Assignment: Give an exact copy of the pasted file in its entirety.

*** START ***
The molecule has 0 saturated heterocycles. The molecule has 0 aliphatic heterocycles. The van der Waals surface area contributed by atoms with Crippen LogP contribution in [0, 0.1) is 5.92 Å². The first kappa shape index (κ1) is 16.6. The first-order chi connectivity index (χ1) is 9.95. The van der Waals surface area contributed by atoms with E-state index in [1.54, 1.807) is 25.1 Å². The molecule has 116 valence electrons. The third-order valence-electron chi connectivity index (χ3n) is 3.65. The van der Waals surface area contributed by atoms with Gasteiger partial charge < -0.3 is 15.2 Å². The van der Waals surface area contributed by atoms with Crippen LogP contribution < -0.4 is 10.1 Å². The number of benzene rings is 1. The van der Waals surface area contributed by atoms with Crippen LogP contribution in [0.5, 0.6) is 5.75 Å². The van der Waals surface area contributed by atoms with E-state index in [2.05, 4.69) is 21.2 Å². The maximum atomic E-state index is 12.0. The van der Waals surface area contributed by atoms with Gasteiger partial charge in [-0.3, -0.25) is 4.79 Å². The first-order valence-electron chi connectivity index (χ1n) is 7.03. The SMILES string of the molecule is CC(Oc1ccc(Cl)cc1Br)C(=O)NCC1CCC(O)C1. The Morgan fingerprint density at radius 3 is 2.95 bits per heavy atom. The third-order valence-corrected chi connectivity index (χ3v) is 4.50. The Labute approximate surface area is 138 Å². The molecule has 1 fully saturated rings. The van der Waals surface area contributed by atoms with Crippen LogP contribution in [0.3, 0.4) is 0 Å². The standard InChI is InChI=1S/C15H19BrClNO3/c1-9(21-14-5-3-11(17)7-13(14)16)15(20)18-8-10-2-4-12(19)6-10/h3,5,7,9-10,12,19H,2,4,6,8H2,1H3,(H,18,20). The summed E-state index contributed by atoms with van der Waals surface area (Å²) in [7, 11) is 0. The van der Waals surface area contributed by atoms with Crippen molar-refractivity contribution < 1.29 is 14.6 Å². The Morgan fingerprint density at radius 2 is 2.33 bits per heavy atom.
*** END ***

The molecule has 0 saturated heterocycles. The molecule has 0 aliphatic heterocycles. The van der Waals surface area contributed by atoms with Crippen LogP contribution in [0, 0.1) is 5.92 Å². The first kappa shape index (κ1) is 16.6. The first-order chi connectivity index (χ1) is 9.95. The van der Waals surface area contributed by atoms with E-state index in [1.54, 1.807) is 25.1 Å². The molecule has 116 valence electrons. The third-order valence-electron chi connectivity index (χ3n) is 3.65. The van der Waals surface area contributed by atoms with Gasteiger partial charge < -0.3 is 15.2 Å². The van der Waals surface area contributed by atoms with Crippen LogP contribution < -0.4 is 10.1 Å². The number of benzene rings is 1. The van der Waals surface area contributed by atoms with Crippen LogP contribution in [0.5, 0.6) is 5.75 Å². The van der Waals surface area contributed by atoms with E-state index in [2.05, 4.69) is 21.2 Å². The maximum atomic E-state index is 12.0. The van der Waals surface area contributed by atoms with Gasteiger partial charge in [-0.3, -0.25) is 4.79 Å². The first-order valence-electron chi connectivity index (χ1n) is 7.03. The SMILES string of the molecule is CC(Oc1ccc(Cl)cc1Br)C(=O)NCC1CCC(O)C1. The Morgan fingerprint density at radius 3 is 2.95 bits per heavy atom. The third-order valence-corrected chi connectivity index (χ3v) is 4.50. The Labute approximate surface area is 138 Å². The molecule has 1 fully saturated rings. The van der Waals surface area contributed by atoms with Crippen LogP contribution in [0.3, 0.4) is 0 Å². The standard InChI is InChI=1S/C15H19BrClNO3/c1-9(21-14-5-3-11(17)7-13(14)16)15(20)18-8-10-2-4-12(19)6-10/h3,5,7,9-10,12,19H,2,4,6,8H2,1H3,(H,18,20). The summed E-state index contributed by atoms with van der Waals surface area (Å²) in [7, 11) is 0. The van der Waals surface area contributed by atoms with Crippen molar-refractivity contribution < 1.29 is 14.6 Å². The Morgan fingerprint density at radius 2 is 2.33 bits per heavy atom.